I slumped down in my chair and shook my head in disbelief.
How could this be? My mind flooded with all the irrational reasons this couldn’t be happening. She’s only 35. She’s the mother of three. She’s my friend.
I remember a time when I didn't understand the value of a good friend. As a new mom, I was happily consumed with motherhood. Sure I had friends, but they were more like acquaintances than true friends. That was fine with me. After all, once you’re a wife and mother, your priorities change. I had my husband and my mom. I didn't need more friends. But sometimes God gives us what we need -- even before we realize we need it.
When my first baby was a year old, I made the decision to quit my job and become a full-time mom. I loved being home with my daughter, but wished she could interact with other kids. I wanted her to learn how to share, make new friends, and have fun. I decided to start a moms’ group.
I was excited about the possibilities, but nervous about the unknown. What if no other moms wanted to join? Worse yet, what if the moms that joined weren’t a good fit with my personality? Soon I was convinced I’d either be the leader of a one-woman moms’ group, or I’d be spending playgroups with a room full of cigar-smoking, tobacco-spitting moms.
One by one, other moms in our small community joined the group. Each week we gathered our little ones for playgroups, park days, or trips to the zoo. We pushed our babies in swings and shared our joys and frustrations of the day. We chased busy toddlers and laughed at how drastically our lives had changed since we became moms.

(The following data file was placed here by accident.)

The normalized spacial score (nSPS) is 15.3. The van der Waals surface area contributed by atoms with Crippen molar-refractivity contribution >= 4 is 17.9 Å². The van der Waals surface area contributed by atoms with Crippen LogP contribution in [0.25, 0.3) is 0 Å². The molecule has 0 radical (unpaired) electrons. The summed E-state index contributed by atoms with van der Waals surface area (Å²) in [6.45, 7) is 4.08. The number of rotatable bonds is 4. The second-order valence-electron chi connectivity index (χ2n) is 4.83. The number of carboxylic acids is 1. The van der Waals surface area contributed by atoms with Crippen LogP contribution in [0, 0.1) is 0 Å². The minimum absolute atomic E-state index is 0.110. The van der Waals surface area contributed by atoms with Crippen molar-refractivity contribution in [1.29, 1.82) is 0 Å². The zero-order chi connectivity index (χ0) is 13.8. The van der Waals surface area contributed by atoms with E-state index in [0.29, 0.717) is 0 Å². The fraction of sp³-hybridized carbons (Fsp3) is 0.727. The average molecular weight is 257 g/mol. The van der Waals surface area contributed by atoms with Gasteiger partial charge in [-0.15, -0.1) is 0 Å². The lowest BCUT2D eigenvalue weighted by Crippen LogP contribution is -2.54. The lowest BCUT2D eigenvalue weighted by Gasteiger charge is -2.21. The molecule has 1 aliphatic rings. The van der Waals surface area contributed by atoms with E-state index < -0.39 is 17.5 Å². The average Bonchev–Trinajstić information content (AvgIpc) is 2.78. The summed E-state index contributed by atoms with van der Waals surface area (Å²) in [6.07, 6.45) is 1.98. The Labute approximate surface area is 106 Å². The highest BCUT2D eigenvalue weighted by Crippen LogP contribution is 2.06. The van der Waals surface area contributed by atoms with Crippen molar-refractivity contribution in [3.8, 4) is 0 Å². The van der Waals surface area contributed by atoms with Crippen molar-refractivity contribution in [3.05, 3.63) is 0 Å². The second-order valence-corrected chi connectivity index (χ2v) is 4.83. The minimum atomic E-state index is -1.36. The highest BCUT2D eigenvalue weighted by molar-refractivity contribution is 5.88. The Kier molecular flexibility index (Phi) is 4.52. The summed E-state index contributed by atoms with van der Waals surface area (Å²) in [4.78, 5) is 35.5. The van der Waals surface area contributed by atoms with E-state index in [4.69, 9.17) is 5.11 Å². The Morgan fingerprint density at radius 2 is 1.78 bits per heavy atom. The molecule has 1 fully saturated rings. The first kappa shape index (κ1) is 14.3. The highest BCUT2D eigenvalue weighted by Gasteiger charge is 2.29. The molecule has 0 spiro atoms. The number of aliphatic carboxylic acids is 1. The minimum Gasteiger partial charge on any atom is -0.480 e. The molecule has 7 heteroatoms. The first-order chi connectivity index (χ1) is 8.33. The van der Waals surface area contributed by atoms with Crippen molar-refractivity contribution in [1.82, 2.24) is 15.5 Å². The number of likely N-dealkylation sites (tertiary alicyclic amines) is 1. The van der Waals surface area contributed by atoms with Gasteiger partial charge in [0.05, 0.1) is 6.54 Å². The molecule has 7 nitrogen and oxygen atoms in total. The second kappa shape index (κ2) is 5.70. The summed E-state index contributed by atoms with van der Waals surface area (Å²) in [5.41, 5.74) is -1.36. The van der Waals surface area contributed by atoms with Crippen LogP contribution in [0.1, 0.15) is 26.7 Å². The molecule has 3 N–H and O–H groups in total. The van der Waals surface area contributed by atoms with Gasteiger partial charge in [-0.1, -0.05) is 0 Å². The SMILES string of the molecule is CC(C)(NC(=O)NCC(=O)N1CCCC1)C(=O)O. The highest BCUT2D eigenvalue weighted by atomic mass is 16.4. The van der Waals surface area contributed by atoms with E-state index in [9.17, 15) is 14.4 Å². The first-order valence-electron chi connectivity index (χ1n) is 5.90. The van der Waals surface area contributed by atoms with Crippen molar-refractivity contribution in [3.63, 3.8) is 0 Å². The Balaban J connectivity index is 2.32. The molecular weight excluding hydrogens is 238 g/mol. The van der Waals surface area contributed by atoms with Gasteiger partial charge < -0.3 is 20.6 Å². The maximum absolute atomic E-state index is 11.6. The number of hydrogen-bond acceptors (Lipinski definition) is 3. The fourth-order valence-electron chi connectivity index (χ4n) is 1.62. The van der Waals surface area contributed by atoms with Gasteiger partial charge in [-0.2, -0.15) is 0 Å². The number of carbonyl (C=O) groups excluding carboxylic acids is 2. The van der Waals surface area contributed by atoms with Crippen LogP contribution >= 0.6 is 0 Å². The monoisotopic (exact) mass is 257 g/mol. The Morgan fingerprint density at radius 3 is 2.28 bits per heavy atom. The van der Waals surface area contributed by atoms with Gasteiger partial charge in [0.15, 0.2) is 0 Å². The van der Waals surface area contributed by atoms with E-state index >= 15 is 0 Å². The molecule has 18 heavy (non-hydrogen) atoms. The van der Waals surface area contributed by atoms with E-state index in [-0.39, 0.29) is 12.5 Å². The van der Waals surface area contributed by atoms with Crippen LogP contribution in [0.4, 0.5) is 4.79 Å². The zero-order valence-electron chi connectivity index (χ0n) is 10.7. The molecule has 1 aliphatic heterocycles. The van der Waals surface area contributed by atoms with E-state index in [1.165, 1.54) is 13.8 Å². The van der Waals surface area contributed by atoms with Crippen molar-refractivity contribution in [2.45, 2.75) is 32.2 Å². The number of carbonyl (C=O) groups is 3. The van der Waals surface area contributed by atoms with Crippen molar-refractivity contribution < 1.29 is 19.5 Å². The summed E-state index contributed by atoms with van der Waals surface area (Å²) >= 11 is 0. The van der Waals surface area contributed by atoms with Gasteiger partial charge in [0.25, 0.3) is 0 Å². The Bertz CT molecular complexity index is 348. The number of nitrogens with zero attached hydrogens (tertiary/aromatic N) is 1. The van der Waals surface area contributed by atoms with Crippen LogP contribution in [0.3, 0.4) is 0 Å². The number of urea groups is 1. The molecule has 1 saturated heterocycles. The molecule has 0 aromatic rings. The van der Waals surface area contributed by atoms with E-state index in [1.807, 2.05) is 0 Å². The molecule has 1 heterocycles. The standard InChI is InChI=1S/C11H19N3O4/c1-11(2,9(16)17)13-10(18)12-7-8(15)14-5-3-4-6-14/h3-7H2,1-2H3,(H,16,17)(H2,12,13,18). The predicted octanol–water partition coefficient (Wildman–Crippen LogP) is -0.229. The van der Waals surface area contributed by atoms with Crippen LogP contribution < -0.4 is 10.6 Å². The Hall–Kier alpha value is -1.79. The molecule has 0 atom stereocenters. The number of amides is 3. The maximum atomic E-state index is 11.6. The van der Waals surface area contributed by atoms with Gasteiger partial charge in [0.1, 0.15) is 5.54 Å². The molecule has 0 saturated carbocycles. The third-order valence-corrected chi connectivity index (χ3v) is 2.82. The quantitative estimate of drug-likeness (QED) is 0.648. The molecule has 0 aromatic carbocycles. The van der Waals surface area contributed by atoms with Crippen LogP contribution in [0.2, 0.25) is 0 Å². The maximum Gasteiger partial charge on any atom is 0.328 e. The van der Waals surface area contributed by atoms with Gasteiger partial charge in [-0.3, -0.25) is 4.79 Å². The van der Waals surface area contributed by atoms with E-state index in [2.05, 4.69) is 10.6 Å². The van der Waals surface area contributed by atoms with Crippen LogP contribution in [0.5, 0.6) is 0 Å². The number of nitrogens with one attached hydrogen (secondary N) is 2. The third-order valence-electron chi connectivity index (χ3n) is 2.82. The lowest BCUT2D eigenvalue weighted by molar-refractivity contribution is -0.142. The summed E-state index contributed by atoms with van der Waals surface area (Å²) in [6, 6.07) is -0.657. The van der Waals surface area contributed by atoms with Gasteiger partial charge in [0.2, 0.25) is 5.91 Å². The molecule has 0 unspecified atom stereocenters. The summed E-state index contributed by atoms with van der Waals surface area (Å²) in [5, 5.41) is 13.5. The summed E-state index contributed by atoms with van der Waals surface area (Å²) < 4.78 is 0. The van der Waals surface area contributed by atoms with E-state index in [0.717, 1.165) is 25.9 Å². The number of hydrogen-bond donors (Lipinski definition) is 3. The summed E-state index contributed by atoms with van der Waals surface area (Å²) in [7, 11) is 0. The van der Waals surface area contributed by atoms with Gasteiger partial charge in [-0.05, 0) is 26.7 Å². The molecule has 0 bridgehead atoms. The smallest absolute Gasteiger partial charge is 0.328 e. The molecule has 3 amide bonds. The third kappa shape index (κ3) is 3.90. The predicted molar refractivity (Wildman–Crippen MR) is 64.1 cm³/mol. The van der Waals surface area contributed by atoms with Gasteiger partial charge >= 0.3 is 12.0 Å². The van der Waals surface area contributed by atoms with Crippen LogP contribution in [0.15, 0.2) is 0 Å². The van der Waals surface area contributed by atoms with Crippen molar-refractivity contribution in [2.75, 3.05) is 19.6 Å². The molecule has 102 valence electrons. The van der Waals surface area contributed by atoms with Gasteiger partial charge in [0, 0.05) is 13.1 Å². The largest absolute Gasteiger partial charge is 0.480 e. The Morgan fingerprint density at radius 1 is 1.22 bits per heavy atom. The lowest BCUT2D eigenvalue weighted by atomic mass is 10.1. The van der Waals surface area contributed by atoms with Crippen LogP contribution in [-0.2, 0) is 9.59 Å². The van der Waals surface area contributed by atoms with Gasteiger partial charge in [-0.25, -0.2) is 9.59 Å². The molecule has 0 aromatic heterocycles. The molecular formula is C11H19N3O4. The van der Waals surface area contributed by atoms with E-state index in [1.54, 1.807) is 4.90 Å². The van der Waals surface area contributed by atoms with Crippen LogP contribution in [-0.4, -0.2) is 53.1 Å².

Even my husband appreciated the group. I’m not sure he fully understood how a few hours of eating munchies and playing games transformed his tired, grumpy wife into a pleasant woman, but he knew it worked. One night of laughter with friends always gave me the extra boost I needed to tackle life’s troubles.
But kids grow up quickly and these days many of us are caught up in the typical busyness of life with tween-agers. Our schedules are packed with football games, piano lessons, softball practices, band concerts, and dance recitals. But we still carve out time to keep in touch.
Staying in touch looks different every time we get together. Recently, we hosted a “pink party” for our friend who was diagnosed with breast cancer. As lunch drew to a close, one of the moms spotted a picture of my kids.
“I know.” I smiled, admiring my three little ladies. “When our group first began, Emily couldn’t even walk. Now she’s in junior high.”
I sat quietly for a while and observed the camaraderie around the kitchen table. Every mom in unity dressed in pink, sharing laughter and the occasional tear, sipping our pink lemonade and supporting our friend during the biggest fight of her life.
This is true friendship, I thought. When you’re struggling, there’s someone to strengthen you. And when you’re rejoicing, there’s someone to celebrate with you.
It’s easy to see how our kids have grown, but over the years, we moms have grown as well. We’ve grown closer. We’ve grown wiser. We’ve grown stronger.
Being part of a moms’ group taught my kids many great lessons in their early years of life. They learned how to share and how to make friends. They discovered that having a good friend is not only fun, but an important way to face life’s challenges.
When I think back to those morning playgroups and summer days at the park, I realize my daughter wasn’t the only one who needed a friend. My heart fills with gratitude because I learned those important lessons as well.